Thursday, 20 October 2016

Dinosaur-era 'swordfish' discovered in outback Australia

14 October 2016

"Extremely rare" fossils from a swordfish-like creature which lived 100 million years ago have been discovered in the Australian outback.

Two families on holiday unearthed the prehistoric predator at a free fossil-finding site in north-west Queensland.

The remains are thought to be from the Australopachycormus hurleyi, a 3m-long ray-finned fish with a pointed snout.

"Part of what makes this specimen so special is that it is so complete," Dr Patrick Smith told the BBC.

Eels Consume Their Own Bones to Survive Migration

By Charles Q. Choi, Live Science Contributor | October 19, 2016 06:26am ET 

To survive an arduous swim thousands of miles long without eating anything on the way, European eels apparently lose a significant amount of bone in a way that keeps them alive and moving, a new study finds.

This finding could yield insights that will help scientists prevent or reverse human bone loss, the researchers said.

In order to spawn, European eels (Anguilla anguilla) undertake a 3,000-mile-long (5,000 kilometers) migration from European freshwaters across the Atlantic Ocean to the Sargasso Sea, located between the Azores Islands and the Caribbean Sea. During this trek, previous research found that they not only mature sexually, but also abstain entirely from eating. 

During this energy-consuming, months-long journey, eels lose substantial amounts of bone, other research has found. "Their bones become significantly thinner — for instance, their skull loses more than 50 percent of bone volume, while the spine loses about 65 percent of bone volume," said study senior author Björn Busse, a biomedical scientist and biomedical engineer at University Medical Center Hamburg in Germany.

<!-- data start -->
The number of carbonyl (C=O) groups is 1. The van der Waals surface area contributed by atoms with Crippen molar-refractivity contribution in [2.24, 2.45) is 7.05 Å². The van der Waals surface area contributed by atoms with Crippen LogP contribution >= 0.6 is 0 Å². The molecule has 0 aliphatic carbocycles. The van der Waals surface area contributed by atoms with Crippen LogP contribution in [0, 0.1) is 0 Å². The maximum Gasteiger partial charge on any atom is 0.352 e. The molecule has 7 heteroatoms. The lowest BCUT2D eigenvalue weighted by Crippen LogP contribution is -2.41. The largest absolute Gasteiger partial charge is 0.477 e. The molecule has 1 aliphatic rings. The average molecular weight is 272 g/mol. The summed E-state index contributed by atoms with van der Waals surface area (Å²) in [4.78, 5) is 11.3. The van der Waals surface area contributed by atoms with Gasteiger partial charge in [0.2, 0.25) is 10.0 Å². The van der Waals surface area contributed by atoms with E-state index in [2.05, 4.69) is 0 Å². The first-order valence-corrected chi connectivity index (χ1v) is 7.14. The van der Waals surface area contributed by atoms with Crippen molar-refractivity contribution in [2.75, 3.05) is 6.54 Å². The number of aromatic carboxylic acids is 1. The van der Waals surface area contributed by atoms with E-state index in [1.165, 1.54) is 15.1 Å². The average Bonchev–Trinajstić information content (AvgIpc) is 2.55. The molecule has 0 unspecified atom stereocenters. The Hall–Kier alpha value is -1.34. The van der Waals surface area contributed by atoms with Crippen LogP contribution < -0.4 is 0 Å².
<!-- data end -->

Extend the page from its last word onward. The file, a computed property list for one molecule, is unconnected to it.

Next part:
A great deal remains uncertain regarding the specific mechanisms that drive this bone loss in eels. A better understanding of how this bone thinning works could "provide new directions in understanding human bone-loss syndromes," Busse said.

To shed light on how the eel skeleton shrinks as it matures, the scientists analyzed the bones of 30 specimens at different stages of the eel life cycle. Since eel migration takes place in the deep sea, and satellite tags are too big for animals as small as these eels (adults typically reach lengths of about 2.3 feet, or 70 centimeters), the researchers had no way to collect bone samples from actual migrating eels. Instead, they examined eels that were artificially induced in a lab to mature through hormone injections.

New nematode is hermaphrodite: One of the smallest known earthworms found in Jaén

Date: October 13, 2016
Source: Plataforma SINC

Around nine kilometres south of the city of Jaén (Spain), Spanish scientists have found a new species of nematode in the compost at a vegetable garden. The specimens found are extremely small, with adults measuring 0.2 mm in length. Moreover, there are no males among these roundworms, making the new nematodes a rare hermaphrodite species.

Nematodes are small worms that measure around 1 millimetre long and live freely in soil or water. They feed on bacteria, single-cell algae, fungi or other nematodes; they can also parasitise other animals or plants. But the most striking fact about them is their ability to adapt.

Scientists from the Andalusian Nematology Group at the University of Jaén focused on studying how a type of worm usually associated to damp environments has adapted to live in the dry ecosystems in the south of the Iberian Peninsula. This gave rise to the discovery of new species exclusive to extreme environments, which scientists could use to detect processes of desertification.

This is the case with Protorhabditis hortulana, a new species of nematode found in a vegetable garden nine kilometres south of Jaén, in a region known as Puente de la Sierra.
"We studied the nematofauna in a compost heap used to fertilise the plot and realised that it contained some very small nematodes," says Joaquín Abolafia of the department of Animal Biology, Plant Biology and Ecology of the University of Jaén, and the lead author of the study, published in the journal Zootaxa.

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